Evolution

Crocodiles Are Prehistoric Monsters Who Survived The Dinosaur's Extinction

It's not exactly headline news that alligators and crocodiles are basically living dinosaurs. Except they aren't dinosaurs. For one thing, they're still around, and just as scaly and scary as ever. But scientists recently put together a set of bones of one of crocodiles' earliest known ancestors, and it's just another piece of evidence that, monstrous or not, modern crocs have nothing on their ancient predecessors.

Paleoartistic restoration of the head of Razanandrongobe sakalavae. Unlike extant crocodilians, this terrestrial predator had a deep skull.

One Part Croc, One Part T-Rex, One Part Grizzly Bear, And One Part Armadillo

Meet Razanandrongobe sakalavae. She's more than just a pretty face. Actually, she's proof that crocodiles (or more accurately notosuchians, the ancestors of crocodiles) are much older than we previously thought. An example of an early notosuchian, "Razana" is an example of a ghost lineage, an evolutionary line that's been inferred but never discovered. She's no less than 163 million years old (that's 42 million years older than the next-oldest notosuchian that we've discovered), and compared to her descendants, she's a much different animal.

First, her teeth. Razana predated Tyrannosaurus Rex by about 100 million years, but Raz's teeth wouldn't have looked out of place in Rex's mouth. Then there's her legs, which are long enough to give her a body that's more like a bear or dog than a modern crocodile. Most astonishing of all, perhaps, is her armor, which was likely banded like an armadillo's. Oh, and some estimates place her upwards of 12 meters (39 feet) long — bigger than a city bus, which would make her the biggest of all time. Basically, Razana looked like she walked right out of a Godzilla movie. She was almost certainly the apex predator of her territory, and likely feasted on dinosaurs at every opportunity.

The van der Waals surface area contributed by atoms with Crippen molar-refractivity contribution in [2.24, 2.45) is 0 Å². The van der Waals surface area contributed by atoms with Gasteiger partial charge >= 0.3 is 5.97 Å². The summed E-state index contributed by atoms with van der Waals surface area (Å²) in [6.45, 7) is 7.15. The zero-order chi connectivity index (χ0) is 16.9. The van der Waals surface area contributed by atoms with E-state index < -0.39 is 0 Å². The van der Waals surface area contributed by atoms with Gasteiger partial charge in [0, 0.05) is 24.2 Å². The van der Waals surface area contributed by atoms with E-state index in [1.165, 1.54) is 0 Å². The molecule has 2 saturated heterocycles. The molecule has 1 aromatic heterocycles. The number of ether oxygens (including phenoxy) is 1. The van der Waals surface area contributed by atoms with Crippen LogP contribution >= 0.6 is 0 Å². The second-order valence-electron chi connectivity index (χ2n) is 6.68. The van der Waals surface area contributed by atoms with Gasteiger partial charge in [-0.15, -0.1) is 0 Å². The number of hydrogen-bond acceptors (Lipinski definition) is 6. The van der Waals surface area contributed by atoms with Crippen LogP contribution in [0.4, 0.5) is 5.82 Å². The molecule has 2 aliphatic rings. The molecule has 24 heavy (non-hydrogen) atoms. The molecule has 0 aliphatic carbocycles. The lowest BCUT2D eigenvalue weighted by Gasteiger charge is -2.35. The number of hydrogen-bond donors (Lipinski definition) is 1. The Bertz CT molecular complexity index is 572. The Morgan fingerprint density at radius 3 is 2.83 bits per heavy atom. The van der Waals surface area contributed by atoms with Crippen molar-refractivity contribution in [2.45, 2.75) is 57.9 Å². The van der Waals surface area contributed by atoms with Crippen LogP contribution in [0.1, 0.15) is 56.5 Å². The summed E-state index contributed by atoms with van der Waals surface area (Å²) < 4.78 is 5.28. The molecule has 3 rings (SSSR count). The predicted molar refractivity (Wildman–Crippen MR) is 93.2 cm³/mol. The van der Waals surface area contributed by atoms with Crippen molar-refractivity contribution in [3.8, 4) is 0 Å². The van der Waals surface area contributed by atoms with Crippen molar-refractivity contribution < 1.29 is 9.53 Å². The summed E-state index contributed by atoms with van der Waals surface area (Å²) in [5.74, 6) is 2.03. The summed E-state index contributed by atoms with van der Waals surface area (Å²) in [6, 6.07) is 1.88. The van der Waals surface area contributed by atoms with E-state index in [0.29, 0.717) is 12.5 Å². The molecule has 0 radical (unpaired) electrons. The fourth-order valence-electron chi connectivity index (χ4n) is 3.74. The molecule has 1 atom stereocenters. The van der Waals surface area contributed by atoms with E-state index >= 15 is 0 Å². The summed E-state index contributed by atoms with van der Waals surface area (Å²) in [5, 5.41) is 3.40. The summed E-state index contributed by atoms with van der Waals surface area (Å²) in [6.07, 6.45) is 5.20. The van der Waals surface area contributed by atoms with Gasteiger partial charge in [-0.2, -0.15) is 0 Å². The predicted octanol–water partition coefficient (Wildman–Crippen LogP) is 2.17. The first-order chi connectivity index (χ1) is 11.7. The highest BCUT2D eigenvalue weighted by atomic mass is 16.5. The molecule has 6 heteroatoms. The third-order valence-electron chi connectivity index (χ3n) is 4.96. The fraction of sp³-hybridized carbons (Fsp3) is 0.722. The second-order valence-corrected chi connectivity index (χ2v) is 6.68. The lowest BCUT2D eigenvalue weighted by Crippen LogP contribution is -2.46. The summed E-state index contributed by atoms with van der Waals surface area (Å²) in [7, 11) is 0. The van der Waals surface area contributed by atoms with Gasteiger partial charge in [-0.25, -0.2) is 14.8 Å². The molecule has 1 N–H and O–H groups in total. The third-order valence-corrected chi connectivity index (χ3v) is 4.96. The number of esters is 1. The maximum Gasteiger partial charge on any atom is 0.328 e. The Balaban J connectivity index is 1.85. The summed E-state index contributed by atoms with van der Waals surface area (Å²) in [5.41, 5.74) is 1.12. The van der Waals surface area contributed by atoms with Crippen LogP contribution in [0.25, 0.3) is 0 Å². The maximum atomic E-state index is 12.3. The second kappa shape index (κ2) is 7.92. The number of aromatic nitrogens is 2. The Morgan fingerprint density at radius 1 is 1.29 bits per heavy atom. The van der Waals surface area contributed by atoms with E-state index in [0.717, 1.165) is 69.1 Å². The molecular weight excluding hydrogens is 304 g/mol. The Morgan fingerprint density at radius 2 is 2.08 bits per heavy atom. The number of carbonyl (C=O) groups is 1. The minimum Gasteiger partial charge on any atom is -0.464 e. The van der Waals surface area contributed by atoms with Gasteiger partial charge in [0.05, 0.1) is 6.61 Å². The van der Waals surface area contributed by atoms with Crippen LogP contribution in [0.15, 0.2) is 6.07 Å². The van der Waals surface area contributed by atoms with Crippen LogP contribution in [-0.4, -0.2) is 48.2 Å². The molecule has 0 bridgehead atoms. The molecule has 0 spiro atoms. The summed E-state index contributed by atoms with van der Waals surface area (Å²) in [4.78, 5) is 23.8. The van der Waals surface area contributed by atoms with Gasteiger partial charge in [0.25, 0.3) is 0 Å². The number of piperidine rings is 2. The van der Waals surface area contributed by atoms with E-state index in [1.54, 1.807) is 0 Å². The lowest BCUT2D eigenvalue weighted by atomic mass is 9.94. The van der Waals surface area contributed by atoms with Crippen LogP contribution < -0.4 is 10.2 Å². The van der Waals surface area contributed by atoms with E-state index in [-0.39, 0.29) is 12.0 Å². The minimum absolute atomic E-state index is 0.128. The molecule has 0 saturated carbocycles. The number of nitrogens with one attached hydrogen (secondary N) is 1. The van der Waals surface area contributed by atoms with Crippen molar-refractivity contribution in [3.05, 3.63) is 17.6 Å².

Paleontologists Cristiano Dal Sasso (left) and Simone Maganuco (right) standing next to the jaws of “Razana” at the Natural History Museum of Milan.

Slow And Steady And Full Of Razor-Sharp Teeth Wins The Race

Though Razana was much different from modern crocodiles, it only took a few dozen million years for the basic body plan of a croc to be standardized (some bizarre variations notwithstanding). They stayed giant for a long time, though.

One so-called "supercroc" was Sarcosuchus imperator, the previous record holder for size. This was an animal that would have looked a little more familiar to us (though pumped up to more-than-double today's crocs). Another find, this one from 2016, proved that the oceans weren't safe from the creatures either. Machimosaurus rex was a saltwater croc from 120 million years ago that clocked in at 9.6 meters (31 feet) long. Both of these monsters could have dined on dinos easily. And they're not very far off from the crocodilians that still exist today.

So how have crocodiles been able to survive on the planet for so long? What gives them their stubborn longevity? The truth is, it's hard to say. Seeing as how they've basically gone unchanged since dinosaurs walked the Earth, they've clearly got their niche carved out. And their incredible resilience has to have helped as well — crocs regularly survive lost limbs and other grievous wounds. The real key is probably their hunting habits. Crocodiles and their relatives wait in water until their thirsty prey gets too close, then they strike. As long as crocodiles can blend into a muddy pool and as long as animals need water to drink, they'll probably be just fine. And if there were still dinosaurs around, they'd probably still be getting eaten by their distant cousins.

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Written By Reuben Westmaas July 10, 2017